A: As a medical practitioner, these resources help me refer my patients as they move to other parts of the country. More importantly, they help us to visualize where disparities exist and where emphasis needs to be placed at the national level. It is critical to overlay PrEP use with the reality of the epidemic to identify where more resources need to be placed in order to ramp up PrEP implementation.
We just conducted provider surveys in Washington State and found that more PrEP is being prescribed in urban centers, which is not surprising. This really led us to focus on the implementation of telemedicine. A legal requirement to acquire a PrEP prescription today in Washington and many other states in the U.S. is a face-to-face appointment with a physician, which today is possible through the use of secured videoconferencing lines. These maps will help us better expand and implement this service to areas where there may not be a provider.
Q: The “End AIDS Washington” campaign was launched in December 2014. What role does PrEP play in ending the epidemic?
A: The key tenets of the End AIDS Washington campaign are: Get Insured, Get Tested, Get PrEP, and Get Treatment. PrEP is a key part of ending the HIV epidemic as it subsequently encompasses testing and treatment education options. However, to be most effective we also need needle exchanges, condoms, and a method by which to address the stigma that still surrounds the epidemic. We cannot talk about ending the epidemic without talking about disparities that exist in medical care around HIV.
Q: What programs or policies have been successful in Washington State to increase the use of PrEP across the state? Where does more work need to be done?
A: Three things: PrEP DAP, a commitment to prevention, and Medicaid expansion. These have been critical to our success, and stability of healthcare is essential to long-term success.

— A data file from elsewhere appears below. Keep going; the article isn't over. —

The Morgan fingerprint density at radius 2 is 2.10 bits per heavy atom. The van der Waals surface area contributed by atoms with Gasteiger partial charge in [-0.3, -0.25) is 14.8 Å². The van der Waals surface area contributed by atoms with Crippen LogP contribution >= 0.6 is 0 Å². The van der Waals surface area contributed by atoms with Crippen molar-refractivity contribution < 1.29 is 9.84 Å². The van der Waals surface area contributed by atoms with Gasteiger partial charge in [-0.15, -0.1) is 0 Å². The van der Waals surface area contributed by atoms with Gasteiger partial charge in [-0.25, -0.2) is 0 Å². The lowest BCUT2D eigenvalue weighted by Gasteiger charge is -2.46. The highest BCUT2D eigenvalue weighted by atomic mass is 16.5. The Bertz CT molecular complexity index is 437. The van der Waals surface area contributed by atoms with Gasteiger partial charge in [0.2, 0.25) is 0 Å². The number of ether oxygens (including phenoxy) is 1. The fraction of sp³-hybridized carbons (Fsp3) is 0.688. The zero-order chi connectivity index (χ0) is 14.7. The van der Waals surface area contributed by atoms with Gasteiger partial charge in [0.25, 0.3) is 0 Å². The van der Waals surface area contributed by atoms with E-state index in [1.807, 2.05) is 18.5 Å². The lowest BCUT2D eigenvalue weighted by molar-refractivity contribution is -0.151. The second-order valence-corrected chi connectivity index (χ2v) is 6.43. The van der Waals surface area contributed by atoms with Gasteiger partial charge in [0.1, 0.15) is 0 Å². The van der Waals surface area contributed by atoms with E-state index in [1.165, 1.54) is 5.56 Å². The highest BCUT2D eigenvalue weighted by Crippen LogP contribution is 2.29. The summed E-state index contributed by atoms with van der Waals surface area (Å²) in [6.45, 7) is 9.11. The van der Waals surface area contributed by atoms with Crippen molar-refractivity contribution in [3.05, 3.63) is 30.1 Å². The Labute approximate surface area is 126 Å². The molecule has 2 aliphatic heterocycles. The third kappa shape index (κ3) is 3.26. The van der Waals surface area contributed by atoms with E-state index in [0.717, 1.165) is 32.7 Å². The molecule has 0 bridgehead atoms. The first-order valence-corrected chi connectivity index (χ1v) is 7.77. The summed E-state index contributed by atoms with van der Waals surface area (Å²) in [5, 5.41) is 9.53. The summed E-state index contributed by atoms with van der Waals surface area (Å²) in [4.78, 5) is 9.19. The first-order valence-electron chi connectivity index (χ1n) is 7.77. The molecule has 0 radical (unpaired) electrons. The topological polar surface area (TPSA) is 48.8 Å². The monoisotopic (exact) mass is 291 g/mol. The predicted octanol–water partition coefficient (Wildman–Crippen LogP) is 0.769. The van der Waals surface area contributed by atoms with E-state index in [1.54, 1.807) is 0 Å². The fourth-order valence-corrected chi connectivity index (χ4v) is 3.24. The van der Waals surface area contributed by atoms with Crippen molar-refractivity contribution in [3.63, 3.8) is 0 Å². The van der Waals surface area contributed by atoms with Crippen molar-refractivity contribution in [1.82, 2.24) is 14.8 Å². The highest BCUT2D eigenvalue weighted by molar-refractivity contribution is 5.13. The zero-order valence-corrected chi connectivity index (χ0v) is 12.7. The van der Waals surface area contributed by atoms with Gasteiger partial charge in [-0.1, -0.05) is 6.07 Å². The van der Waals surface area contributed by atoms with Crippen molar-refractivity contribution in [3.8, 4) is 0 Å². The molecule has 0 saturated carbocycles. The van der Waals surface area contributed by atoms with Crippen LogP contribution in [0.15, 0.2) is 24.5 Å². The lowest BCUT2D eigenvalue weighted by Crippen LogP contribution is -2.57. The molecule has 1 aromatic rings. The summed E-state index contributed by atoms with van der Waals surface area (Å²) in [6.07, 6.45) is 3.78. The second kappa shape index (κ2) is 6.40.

Washington State programs have been successful in expanding PrEP resources to urban areas whose populations are predominantly white. However, there is still a need to sustain those individuals and increase their adherence to the medication to ensure they reap its benefits. There is also a need to understand the barriers for individuals to starting on and staying on PrEP. We’ve started doing PrEP work in one of our Seattle bath houses, and the main reason people decline having a PrEP visit with us is that they perceive that they are at low risk of an HIV infection. Also, many providers put up their own barriers and need more education.
Undoubtedly, more work needs to be done to reach populations who are most disproportionally impacted by HIV, as shown by AIDSVu’s maps. Today, these populations are predominantly Black and Latinx, particularly among gay and transgender communities. They have not been reached by our PrEP resources. It is critical that we resolve the accessibility to education, reduce HIV stigma, and resolve the mistrust between communities most at risk and their healthcare providers. Of course, we will not be able to address these issues unless funding is made available and sustained.